I made sure that I had my ScriptHandler and everything is situated the way it's supposed to be according to the documentation found on the website.

But it doesn't work.

Oh, I get the UpdateProgressPanel to display in Firefox - but Firefox has other issues with my dynamically created DIV's not doing what I expect them to.

So, of course, being the enterprising programmer that I am, I went and copied the code from the Ajax.ASP.Net documentation page for UpdateProgressPanels. Created a page on my site and tried it. Low and behold, it works perfectly.

So, now my new issue to discover is just how I'm screwing up the code. After all, it's not that complicated. This is what I have:

<asp:scriptmanager id="ScriptManager1" runat="server" enablepartialrendering="true">
<asp:servicereference path="getData.asmx">

<asp:updateprogress id="UpdateProgress1" runat="server">
<img src="" alt="Loading..." align="texttop" border="0" /> <strong>Loading...</strong>

<asp:updatepanel id="UpdatePanel1" runat="server" updatemode="Conditional">
<triggers> <asp:asyncpostbacktrigger controlid="btnBack8" eventname="Click"></asp:asyncpostbacktrigger></triggers>
</asp:updatepanel><div class="InnerContentArea" id="Back8Data">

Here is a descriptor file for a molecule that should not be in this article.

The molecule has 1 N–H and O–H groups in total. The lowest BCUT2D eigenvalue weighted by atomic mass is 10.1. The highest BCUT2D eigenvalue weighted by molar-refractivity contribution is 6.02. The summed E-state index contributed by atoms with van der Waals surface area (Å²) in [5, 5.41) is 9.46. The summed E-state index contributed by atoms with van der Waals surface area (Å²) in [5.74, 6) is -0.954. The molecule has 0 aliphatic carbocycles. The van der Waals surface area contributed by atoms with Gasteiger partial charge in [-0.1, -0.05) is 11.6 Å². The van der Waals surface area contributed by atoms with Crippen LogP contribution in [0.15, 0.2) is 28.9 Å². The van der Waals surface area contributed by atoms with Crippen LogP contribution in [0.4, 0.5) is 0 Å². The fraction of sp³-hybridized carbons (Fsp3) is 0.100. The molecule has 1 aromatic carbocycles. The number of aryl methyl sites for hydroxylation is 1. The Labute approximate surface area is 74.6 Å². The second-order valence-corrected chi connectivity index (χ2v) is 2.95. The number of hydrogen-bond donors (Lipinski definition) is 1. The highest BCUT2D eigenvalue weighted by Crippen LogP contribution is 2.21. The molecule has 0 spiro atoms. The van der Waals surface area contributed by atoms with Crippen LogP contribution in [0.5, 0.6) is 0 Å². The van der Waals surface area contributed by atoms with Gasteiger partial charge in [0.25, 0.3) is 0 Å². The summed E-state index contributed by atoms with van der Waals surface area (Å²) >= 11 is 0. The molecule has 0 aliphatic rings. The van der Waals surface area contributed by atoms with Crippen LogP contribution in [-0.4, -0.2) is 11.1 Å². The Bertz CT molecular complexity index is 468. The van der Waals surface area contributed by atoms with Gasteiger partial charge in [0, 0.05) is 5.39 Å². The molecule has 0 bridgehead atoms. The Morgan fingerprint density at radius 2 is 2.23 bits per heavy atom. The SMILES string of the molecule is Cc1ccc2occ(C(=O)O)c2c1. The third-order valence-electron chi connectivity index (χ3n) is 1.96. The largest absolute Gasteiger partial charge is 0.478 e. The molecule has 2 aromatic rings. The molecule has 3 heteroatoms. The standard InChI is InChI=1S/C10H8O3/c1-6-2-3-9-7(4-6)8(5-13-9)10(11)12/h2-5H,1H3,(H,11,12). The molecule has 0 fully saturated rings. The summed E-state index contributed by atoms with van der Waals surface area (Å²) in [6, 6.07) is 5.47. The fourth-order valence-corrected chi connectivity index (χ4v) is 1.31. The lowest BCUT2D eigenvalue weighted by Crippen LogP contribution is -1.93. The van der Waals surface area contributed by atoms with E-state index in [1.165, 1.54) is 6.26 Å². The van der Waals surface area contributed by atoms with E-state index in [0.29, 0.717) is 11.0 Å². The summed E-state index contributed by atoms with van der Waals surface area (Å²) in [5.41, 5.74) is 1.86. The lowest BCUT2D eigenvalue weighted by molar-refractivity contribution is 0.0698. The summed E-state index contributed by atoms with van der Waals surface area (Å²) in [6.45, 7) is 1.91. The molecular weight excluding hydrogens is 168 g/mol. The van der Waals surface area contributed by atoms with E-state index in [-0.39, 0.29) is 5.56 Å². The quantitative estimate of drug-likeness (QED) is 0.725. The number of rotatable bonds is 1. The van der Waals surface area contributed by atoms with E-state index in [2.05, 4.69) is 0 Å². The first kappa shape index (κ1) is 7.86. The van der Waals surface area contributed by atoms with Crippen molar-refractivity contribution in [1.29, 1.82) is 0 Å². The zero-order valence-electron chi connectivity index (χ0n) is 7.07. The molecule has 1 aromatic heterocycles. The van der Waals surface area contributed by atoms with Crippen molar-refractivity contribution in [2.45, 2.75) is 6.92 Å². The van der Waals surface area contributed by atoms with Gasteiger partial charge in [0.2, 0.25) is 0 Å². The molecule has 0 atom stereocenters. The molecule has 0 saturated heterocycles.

<asp:label runat="server" id="lblBack8Data"></asp:label>

<asp:updatepanel id="InsertEmployeeUpdatePanel" runat="server" updatemode="Conditional">
<input runat="server" id="gameID" type="hidden">
<input runat="server" id="GameName" type="hidden">
<input runat="server" id="HighNumber" type="hidden">
<input runat="server" id="NumberDrawn" type="hidden">
<input runat="server" id="DrawsTableName" type="hidden">
<input runat="server" id="GameTypeID" type="hidden">
<input runat="server" id="Numbers" type="hidden"> </contenttemplate></asp:updatepanel>
Like I said, not that complicated. Yet for whatever reason, it's not behaving the way I would expect it to. In ASP.Net 1.1 controls inside the PANEL control were accessible but the controls that I place in the LOGINVIEW control I have to jump through hoops (well, ctrl.FindControl("ControlName") - which counts as a hoop) to get at it. I have to wonder if it is some arcane thing like that that is causing my issues.

Oh well, I think I'm going to go watch a movie rather than continue pounding my head over this.